Key questions to ask when choosing and buying your motorhome

Advice on buying a motorhome

Buying a motorhome is a huge investment. You are potentially going to be spending thousands of pounds on it. It is probably the biggest purchase after a house that you will make. We are here to give you advice on buying your motorhome and what to consider.

Key questions are covered in this article:

What type of motorhome do I want to buy?

Again there are a huge amount of questions that you will be asking when you want to understand what type of motorhome that you want – So lets start with the basic questions:

  • What is the difference between a motorhome and a campervan?
  • What types of motorhomes are available? 
  • What will I use my motorhome for?
  • Can I drive on my current drivers licence?
  • What is my budget going to be?

What are the different types of motorhomes and vans are available and what is the difference?


Microvans are just that. Small ‘car’ like vans where you can get a double bed in the back when all the cushions are laid out appropriately and some pull out storage that would take a small gas camping oven, store plates and cutlery for 2.

Super cute for overnighting in – but if it rains – you are pretty much sitting in the back of a car.

Camper van

A camper van tends to be either a high top, pop top or converted panel van which has living space in the back. The classic campers are the VW camper. Instantly recognisable and uber cool. VW T5 or T6 transporter will also fall in this range of camper – and the ones with conversion kits have seatbelts and can be used as a family car.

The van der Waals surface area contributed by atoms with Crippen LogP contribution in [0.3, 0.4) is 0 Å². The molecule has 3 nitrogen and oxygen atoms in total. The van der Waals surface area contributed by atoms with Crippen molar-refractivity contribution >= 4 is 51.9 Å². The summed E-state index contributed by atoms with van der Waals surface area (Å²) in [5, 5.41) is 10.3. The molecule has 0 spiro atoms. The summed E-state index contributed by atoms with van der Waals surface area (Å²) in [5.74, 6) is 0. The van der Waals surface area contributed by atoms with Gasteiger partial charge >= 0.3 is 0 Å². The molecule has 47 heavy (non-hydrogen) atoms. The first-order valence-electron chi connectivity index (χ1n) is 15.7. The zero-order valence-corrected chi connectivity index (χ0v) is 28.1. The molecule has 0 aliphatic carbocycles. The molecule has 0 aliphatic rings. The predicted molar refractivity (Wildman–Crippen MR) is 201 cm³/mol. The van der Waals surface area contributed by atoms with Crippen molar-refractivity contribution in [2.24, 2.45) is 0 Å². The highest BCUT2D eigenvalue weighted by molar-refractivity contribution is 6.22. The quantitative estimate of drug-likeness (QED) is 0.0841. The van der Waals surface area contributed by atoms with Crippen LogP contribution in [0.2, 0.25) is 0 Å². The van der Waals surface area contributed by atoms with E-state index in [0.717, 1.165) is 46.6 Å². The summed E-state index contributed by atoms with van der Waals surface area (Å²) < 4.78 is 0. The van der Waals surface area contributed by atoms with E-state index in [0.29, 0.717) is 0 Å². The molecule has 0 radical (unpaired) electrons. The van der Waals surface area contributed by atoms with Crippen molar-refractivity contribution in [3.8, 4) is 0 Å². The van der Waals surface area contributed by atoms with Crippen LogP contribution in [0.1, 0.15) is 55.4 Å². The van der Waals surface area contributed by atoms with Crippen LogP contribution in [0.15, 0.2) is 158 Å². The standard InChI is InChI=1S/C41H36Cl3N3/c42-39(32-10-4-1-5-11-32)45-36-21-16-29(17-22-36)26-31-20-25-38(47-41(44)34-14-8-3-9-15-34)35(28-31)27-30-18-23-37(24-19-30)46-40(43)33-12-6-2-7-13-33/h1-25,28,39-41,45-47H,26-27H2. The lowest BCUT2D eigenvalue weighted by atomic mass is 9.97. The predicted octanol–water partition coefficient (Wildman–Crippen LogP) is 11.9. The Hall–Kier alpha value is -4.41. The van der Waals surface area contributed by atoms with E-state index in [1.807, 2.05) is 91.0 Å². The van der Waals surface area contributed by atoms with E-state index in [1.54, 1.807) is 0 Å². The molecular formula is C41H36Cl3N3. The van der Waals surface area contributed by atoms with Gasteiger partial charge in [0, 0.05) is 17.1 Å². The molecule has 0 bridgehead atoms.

Panel Van 

The most popular panel van conversions are Mercedes Sprinters. This was what I first had my eye on. I was thinking Instagram rather than fulltime living for this! 

Think of the cool van pics on Instagram with the doors open at the back, overlooking the beach with blue seas and skies, some floaty white curtains and a bit of bunting!

‘C’ Class Motorhome

A motorhome is generally speaking a larger vehicle that is ‘coachbuilt’. Coachbuilt is when the manufacturer of the vehicle puts the living part of the vehicle onto a base chassis. These are smaller than the A class, easier to drive and comfortable for 2 – 4 people  This is what we have. Freddy is 6.5m, so technically a small motorhome (20ft – 40ft)


‘A’ Class Motorhome

This is the largest of the motorhomes – more American RV style. The most luxury and largest motorhomes with all the mod cons that you need. Obviously with the size comes the potential that you may need to check your driving licence will cover you for driving a fully loaded A Class motorhome. Just something to watch. (30ft plus